Audi offers cameras in place of side mirrors as an optional extra, which it says reduce drag. However, it’s hard to see that this justifies the £1,250 cost, and the screens integrated into the door panels seem less clear than old-fashioned mirrors — especially in the glare of the midday African sun.
The e-tron is good, very good. But it’s still a technology that’s on its way, rather than fully here. For people who don’t have a wallbox charger at home, it’s a non-starter. Charging it from a 13-amp socket is like trying to fill a swimming pool with an eye-dropper. No doubt at some point when we all have electric cars we’ll laugh at the idea of driving anything else, but at the moment there are parallels with early mobile phones: expensive, bulky and served by a sparse network — of phone masts, in that case.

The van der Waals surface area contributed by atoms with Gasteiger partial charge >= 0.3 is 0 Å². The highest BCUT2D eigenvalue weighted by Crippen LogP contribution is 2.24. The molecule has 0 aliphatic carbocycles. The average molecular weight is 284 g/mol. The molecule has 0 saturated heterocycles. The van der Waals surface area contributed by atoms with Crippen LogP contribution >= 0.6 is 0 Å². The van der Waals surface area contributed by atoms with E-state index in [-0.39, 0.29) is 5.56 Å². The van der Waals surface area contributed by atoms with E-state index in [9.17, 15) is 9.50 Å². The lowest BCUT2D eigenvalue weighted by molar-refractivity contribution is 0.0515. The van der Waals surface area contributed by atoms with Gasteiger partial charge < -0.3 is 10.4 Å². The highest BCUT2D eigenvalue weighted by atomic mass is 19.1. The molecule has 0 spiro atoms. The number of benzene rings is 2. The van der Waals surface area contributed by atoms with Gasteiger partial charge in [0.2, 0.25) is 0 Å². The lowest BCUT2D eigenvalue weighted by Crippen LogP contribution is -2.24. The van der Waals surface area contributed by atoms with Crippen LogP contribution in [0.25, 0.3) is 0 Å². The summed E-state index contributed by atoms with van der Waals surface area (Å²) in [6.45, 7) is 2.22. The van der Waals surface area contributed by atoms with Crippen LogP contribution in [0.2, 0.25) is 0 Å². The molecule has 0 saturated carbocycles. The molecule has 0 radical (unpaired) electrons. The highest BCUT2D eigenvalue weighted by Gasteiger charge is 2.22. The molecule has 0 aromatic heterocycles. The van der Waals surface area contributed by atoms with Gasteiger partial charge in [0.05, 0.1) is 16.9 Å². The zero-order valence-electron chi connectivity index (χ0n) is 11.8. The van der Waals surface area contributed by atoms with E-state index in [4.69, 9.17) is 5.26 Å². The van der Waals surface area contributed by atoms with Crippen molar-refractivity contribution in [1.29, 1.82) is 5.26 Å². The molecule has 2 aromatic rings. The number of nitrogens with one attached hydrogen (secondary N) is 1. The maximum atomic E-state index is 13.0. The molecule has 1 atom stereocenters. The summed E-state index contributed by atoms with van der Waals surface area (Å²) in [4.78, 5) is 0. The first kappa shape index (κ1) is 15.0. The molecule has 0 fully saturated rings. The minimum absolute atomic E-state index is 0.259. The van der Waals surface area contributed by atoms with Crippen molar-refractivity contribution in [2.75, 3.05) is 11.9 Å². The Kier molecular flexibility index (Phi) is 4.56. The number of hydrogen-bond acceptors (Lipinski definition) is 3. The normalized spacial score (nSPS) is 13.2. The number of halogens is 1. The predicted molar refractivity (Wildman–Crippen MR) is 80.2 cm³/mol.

Round the corner are add-ons that will make all the difference. Electric charging mats allow you to charge your car similarly to a toothbrush — by driving it over the mat and leaving it overnight. The mats are being built into some expensive houses so you can park in your garage and let the car do the rest.
For now, though, many ordinary customers will regard this — as did the giraffes — mainly as something to keep a careful eye on.
Head to head
Audi e-tron vs Jaguar I-Pace
|Audi e-tron||Jaguar I-Pace
|Range (WLTP)||“More than” 248 miles||“Up to” 292 miles|